Tuckerton Ye Old Christmas Walk, Christkindlmarkt Ring In Season

By PAT JOHNSON | Dec 05, 2018
Photo by: Pat Johnson DECK THE HALLS: The Bellarine Theatre choir sang traditional Christmas carols Dec. 1 in the Shoppes at The Tuckerton Emporium during Ye Old Tuckerton Christmas Walk.

Tuckerton was the Holiday Happening place on Saturday, Dec. 1.

Starting in the morning, with craft fairs at two area churches and the Parkertown Firehouse, followed by a full day of Christkindlmarkt and festivities at Tuckerton Seaport, and topped off with the evening Ye Old Fashioned Tuckerton Christmas Walk, it was almost too much fun for a Christmas elf to endure.

Every year, people come to the First Presbyterian Church of Tuckerton long before the 9:30 a.m. opening, lining up in the church pews. What’s the big deal? The church volunteers have been making crafts all year, including expertly knitted and crocheted blankets, sweaters and hats, cute pincushion trees, wooden birdhouses, plus attic finds. The first items to sell out are the baked goods, specialty cheese dips and quiches.

The First United Methodist Church held a local vendor fair and also sold homemade cookies. A beautiful assembled miniature Christmas Village made the fair festive.

Vendors from beyond the towns filled the tent at the Tuckerton Seaport’s Christkindlmarkt. There were homemade candies by the Rocky Mountain Chocolate Factory. Owners Scott Macmillan and Rich Johnson come all the way from Flemington each year to sell their candy apples and delectable nibbles.

Karena Sherwood and Rich Casamento, from Avalon and Ocean City, set up their Art Corner with popular holiday decorations such as “Welcome” sleds, cathedral-type windows and garden art.

There were local honeys, roasted nuts, pottery and even Tupperware gifts for sale.

Three Cedars Forge had their portable blacksmith shop set up, and sold horseshoe crafts and iron tree shapes.

Seaport demonstrators Stephen Nuttall and Bob Bethke were making iron plant hooks, BBQ forks and other salable items in the Seaport’s blacksmith shop.

The Seaport Stitchers set up their quilted goods in the Tucker’s Island Lighthouse, where Betty Maguire explained she was making English paper-piecing hexagons as a start to a variety of items. “I’ve been a member for 13 years, ever since we moved here from Bergen County,” said Maguire. “But I’ve been quilting since I was in 8th grade in Tennessee and a neighbor taught me. I love it; it’s an addiction. I do it while sitting in front of the TV. It’s nice to have something to pickup and work on.”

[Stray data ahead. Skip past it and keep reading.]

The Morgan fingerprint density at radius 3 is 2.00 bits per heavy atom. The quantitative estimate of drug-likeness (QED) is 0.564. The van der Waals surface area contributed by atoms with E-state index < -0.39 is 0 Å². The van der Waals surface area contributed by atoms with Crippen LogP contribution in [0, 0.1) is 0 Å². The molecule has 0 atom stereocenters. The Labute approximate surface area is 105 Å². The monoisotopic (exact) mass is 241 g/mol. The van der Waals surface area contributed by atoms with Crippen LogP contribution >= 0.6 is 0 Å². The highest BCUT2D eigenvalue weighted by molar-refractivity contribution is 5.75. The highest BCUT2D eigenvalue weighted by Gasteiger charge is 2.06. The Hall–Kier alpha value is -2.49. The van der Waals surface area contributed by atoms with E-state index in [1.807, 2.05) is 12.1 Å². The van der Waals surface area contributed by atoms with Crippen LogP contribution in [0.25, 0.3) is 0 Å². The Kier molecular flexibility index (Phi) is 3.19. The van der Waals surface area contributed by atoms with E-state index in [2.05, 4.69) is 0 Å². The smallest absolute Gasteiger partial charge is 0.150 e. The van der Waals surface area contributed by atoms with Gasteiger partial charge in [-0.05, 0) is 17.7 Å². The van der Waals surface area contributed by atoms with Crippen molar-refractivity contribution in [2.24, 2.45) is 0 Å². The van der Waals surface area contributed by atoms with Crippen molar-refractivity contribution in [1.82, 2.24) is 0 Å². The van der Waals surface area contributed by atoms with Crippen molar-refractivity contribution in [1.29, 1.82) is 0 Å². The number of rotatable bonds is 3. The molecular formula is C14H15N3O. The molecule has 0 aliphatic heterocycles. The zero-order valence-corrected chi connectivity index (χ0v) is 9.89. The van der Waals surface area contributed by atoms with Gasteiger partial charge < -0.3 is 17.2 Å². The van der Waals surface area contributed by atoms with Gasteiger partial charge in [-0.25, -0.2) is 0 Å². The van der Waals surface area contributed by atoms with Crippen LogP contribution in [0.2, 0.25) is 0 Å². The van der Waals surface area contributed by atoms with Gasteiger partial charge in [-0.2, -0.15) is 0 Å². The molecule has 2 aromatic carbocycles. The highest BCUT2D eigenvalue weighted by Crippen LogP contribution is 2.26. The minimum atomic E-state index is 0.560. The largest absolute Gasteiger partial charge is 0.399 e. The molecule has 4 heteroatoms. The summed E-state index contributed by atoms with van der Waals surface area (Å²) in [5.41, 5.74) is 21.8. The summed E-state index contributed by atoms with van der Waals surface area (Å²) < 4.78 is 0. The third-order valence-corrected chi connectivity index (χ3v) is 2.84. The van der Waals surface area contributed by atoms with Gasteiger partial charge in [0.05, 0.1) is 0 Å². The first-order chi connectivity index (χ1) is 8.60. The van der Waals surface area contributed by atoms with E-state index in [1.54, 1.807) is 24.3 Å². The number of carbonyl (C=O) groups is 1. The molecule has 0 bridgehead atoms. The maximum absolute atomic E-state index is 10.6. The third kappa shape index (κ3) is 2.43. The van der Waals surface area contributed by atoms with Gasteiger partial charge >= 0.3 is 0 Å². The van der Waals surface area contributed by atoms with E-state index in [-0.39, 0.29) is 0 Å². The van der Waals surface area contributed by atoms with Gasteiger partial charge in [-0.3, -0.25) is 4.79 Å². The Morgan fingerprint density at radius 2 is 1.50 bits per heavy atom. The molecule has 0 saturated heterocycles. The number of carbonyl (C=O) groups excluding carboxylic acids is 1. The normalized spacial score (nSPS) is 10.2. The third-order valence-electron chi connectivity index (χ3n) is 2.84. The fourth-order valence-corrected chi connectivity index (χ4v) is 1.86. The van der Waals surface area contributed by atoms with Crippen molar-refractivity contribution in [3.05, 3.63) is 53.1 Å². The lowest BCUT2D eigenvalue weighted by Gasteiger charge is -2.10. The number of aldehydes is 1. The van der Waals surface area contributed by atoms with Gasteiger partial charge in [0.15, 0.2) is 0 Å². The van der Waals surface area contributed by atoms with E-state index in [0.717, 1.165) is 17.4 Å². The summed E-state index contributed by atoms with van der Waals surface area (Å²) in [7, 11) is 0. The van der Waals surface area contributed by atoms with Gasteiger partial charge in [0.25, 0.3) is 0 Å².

Paul Hart, Seaport director emeritus, was putting the finishing touches on the Christmas Past Turn of the Century Tuckerton exhibit. Meanwhile, the original version of “Miracle on 34th Street” was playing in the Community Theater. And there were trees decorated with animal cracker boxes, tin toys and gee jaws.

The story of how Tuckerton shipped Christmas trees to Herald Square in New York City and “saved Christmas” was explained in a New York Herald newspaper article of Dec. 19, 1917: “The shortage in the city and the unusually high prices are relieved by the residents of the New Jersey fishing village, the good people of Tuckerton.” Proceeds from the wartime sale were to go to the American Red Cross.

The Festival of Christmas Trees, decorated by local organizations, are on display in the Lighthouse and over in the Sea Captain’s House. Lady Magpie’s Tea and Curiosities owner Phyllis Buford had tea and crumpets for sale in the Steam Punk Café.

As the early night fell, festivities spread from the Seaport to all over town for the Ye Old Tuckerton Christmas Walk. The Tuckerton Historical Society was dishing out free clam chowder and cookies over at Little Borough Hall on South Green Street.

The new owners of The Shoppes of the Tuckerton Emporium, Charlie and Kathleen Francis, had gone all out in decorating for the holidays. Their windows hold antique toys and a Victorian period parlor. The couple, along with daughter Desiree, were dressed in Victorian costume. On site, a Bellarine Theatre street choir gave a stunning performance of Christmas carols.

Families with children walked to the former Tuckerton Town Hall, where a snow machine was welcoming Santa, coming by fire truck. The Tuckerton Beach Association had decorated Santa’s throne as a winter wonderland; a special mailbox was posted outside for Letters to Santa.

Behind the hall, a horse and wagon ride clip-clopped around a gaily-decorated block of Clay Street.

The Tuckerton Firehouse gave out hot chocolate, where kids could chat with Sparky the Fire Dog.

The Methodist Church stayed open all day for revelers to find cookies and refreshments. At 7 p.m., the Oceanaires a capella group gave a holiday concert. Outside, a motorized train rented from Party Crashers took families for a wild ride around the church parking lot.

And a large contingent of singers from Anchor Christian Church strolled through town, stopping at the Wawa, Dynasty Diner and Atlantic City Jewelry Store.

“It was a fun night for all who attended,” Mayor Sue Marshall later said during the Dec. 3 borough council meeting.

“Those who weren’t able to attend missed a great time!”

The season’s local festivities continue with Little Egg Harbor’s tree-lighting event Dec. 8 at 5 p.m., when Santa will arrive at the Edward Thornton Community Center on West Calabreeze Way.

On Dec. 16, the Tuckerton Volunteer Fire Company will host a “Parade of Lights,” starting on Third Avenue and North Green Street at 5 p.m.

patjohnson@thesandpaper.net

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